In Search Of Standards
Improving productivity, price, and performance drive today's embedded software development market. Frameworks and standards-based libraries make programmers more productive in an era of rising complexity. Royalty-free operating systems (OSs) cut system costs, and these reductions aren't restricted to Linux. Tighter integration between DSP OSs and control-processor OSs helps process packets faster than ever before.
But standards and frameworks have yet to make an impact on diagnostic tools. This coming year shows no signs of improvement. Debuggers, trace tools, and remote monitoring systems will still cling to proprietary interfaces and features.
At the forefront of frameworks is Java. More than just a programming language, it will crop up in more and more embedded products. These applications will be surrounded by more than just a Java Virtual Machine (JVM). Developers can exploit a growing number of standard Java profiles and services, and specify a range of Java classes. The real-time Java specification may see the standards light this year if wrangling factions iron out the details. Unfortunately, the current specification may be trying to cover too much ground. Still, Java developers will greatly appreciate any outcome.
The framework arena is a little more crowded this year due to Microsoft's Embedded .Net initiative. Part of the larger .Net cloud, the embedded portion is vying for the space currently occupied by the Java 2 Micro Edition (J2ME) and custom solutions. Although .Net may finally make a Java connection, Microsoft must convince most developers to take up C+ or Visual Basic .Net. While .Net supports more program languages, they tend to be on the fringe, especially when taking embedded applications into consideration.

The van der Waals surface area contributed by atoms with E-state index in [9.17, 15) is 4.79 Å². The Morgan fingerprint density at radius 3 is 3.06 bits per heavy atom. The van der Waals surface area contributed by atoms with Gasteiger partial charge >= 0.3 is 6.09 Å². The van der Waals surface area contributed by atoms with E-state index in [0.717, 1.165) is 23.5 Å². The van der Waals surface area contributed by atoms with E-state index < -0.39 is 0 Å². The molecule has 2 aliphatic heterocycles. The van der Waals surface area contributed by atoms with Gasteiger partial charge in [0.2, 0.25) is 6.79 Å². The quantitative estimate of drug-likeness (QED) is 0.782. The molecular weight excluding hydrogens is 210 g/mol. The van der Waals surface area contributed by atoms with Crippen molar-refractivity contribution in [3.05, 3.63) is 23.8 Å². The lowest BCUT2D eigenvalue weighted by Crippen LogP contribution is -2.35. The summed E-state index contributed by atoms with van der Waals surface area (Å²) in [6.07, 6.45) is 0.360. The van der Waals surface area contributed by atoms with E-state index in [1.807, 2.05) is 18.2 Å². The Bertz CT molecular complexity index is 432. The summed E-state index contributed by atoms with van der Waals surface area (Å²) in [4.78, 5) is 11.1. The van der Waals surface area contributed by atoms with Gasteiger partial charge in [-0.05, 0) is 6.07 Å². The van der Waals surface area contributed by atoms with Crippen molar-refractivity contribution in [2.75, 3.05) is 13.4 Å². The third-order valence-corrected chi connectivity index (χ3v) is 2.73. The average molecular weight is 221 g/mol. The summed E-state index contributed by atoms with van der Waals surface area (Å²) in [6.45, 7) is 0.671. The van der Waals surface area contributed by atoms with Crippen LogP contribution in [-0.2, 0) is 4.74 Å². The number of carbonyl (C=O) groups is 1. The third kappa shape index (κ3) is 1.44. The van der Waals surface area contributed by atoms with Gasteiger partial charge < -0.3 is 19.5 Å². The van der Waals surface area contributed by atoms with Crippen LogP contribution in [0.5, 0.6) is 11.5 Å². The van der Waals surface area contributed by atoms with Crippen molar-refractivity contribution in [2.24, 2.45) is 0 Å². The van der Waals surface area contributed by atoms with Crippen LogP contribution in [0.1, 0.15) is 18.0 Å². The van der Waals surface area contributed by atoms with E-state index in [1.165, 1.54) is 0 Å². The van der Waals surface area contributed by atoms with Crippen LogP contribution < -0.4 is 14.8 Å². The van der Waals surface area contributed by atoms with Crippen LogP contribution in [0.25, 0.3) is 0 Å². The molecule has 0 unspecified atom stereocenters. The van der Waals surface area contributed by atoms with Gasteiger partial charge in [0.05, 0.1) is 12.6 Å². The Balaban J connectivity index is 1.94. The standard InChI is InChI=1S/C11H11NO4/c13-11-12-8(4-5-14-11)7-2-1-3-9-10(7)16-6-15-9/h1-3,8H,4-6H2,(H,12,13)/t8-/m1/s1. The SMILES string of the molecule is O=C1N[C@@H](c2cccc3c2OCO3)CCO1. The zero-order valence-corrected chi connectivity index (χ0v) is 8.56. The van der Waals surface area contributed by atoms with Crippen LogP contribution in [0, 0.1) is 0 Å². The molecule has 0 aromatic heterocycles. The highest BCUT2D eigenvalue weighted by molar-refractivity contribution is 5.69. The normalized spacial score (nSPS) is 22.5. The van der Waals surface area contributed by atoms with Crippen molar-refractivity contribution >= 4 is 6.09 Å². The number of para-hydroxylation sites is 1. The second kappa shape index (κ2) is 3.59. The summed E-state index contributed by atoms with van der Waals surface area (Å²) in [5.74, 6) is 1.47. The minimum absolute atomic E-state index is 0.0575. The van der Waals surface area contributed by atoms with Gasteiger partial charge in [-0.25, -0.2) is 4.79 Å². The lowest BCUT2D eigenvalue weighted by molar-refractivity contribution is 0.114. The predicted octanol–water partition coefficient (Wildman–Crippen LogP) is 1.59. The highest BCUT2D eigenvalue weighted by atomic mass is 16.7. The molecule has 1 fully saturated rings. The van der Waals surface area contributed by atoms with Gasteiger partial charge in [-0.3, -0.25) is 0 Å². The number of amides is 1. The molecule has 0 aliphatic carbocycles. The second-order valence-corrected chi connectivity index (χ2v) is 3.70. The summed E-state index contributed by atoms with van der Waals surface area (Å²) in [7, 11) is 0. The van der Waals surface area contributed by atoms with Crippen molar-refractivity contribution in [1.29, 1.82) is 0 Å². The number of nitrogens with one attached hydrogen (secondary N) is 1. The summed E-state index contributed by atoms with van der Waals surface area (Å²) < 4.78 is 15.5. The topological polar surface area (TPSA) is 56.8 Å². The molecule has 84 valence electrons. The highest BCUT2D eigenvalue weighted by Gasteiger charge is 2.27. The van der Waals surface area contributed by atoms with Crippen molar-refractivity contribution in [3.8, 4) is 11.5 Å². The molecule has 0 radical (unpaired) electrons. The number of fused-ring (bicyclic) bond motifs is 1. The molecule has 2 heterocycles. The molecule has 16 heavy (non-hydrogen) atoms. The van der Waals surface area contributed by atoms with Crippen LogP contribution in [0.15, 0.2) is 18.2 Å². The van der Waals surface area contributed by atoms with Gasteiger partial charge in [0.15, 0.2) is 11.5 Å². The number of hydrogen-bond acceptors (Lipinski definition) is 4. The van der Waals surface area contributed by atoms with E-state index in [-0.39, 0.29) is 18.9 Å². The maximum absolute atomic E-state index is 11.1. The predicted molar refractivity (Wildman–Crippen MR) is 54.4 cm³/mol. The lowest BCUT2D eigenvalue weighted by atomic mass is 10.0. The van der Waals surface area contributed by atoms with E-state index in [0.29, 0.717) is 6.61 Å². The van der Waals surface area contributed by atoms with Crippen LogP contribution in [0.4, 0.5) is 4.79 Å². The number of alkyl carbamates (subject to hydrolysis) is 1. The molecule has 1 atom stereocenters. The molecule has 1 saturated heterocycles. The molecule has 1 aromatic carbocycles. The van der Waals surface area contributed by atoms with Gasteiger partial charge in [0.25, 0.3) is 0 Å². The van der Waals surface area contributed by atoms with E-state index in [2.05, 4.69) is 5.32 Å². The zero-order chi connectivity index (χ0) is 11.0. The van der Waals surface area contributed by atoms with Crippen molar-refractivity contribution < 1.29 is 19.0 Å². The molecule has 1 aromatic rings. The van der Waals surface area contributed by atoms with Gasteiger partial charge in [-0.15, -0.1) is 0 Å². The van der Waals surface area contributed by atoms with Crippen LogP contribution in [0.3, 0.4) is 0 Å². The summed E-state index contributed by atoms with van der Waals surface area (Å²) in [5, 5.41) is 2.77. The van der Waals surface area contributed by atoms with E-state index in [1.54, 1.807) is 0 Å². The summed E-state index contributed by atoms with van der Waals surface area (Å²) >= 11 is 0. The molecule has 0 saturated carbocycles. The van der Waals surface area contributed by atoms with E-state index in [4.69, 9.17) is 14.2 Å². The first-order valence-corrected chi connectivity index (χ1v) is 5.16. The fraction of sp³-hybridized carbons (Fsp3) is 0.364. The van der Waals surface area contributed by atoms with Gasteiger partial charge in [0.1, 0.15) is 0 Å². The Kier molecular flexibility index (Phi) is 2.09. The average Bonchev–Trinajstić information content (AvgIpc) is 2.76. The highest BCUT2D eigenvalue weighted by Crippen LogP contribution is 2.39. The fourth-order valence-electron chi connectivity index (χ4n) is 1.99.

Microsoft has promised an Embedded .Net server in its long-term timeline, but it will receive some stiff competition from Linux. Embedded Linux has been growing on all fronts even though companies selling it aren't rolling in cash. Expect more developers to turn to these companies for service and support this year as they realize the difficulty of cramming Linux into an embedded platform. Keeping track of bug fixes and enhancements can easily turn into a major investment of time and money.
High-availability support and enhancements are the trend for established OSs. Wind River, Green Hills Software, QNX, OSE Systems, and ATI offer a variety of solutions that will expand as the year continues. Support for CompactPCI is standard, with forthcoming support for switched backplanes as this new hardware finally makes an appearance. Modifications will hopefully be minimal for new storage networks like InfiniBand, but don't count on it. InfiniBand management software will be new to both developers and network managers.
Although high-availability support may find its way into Microsoft's Windows Embedded XP (EXP), this will probably come from third parties. Still, EXP could end up being more important than its desktop cousin currently forced on new users. The plethora of modules available under EXP could have a downside. Nonembedded developers are more likely to know how to use these features. EXP will open the embedded doors to more developers. This is especially true due to heavy use of standard protocols like eXtended Markup Language (XML) that are central to desktop and server-based Internet applications.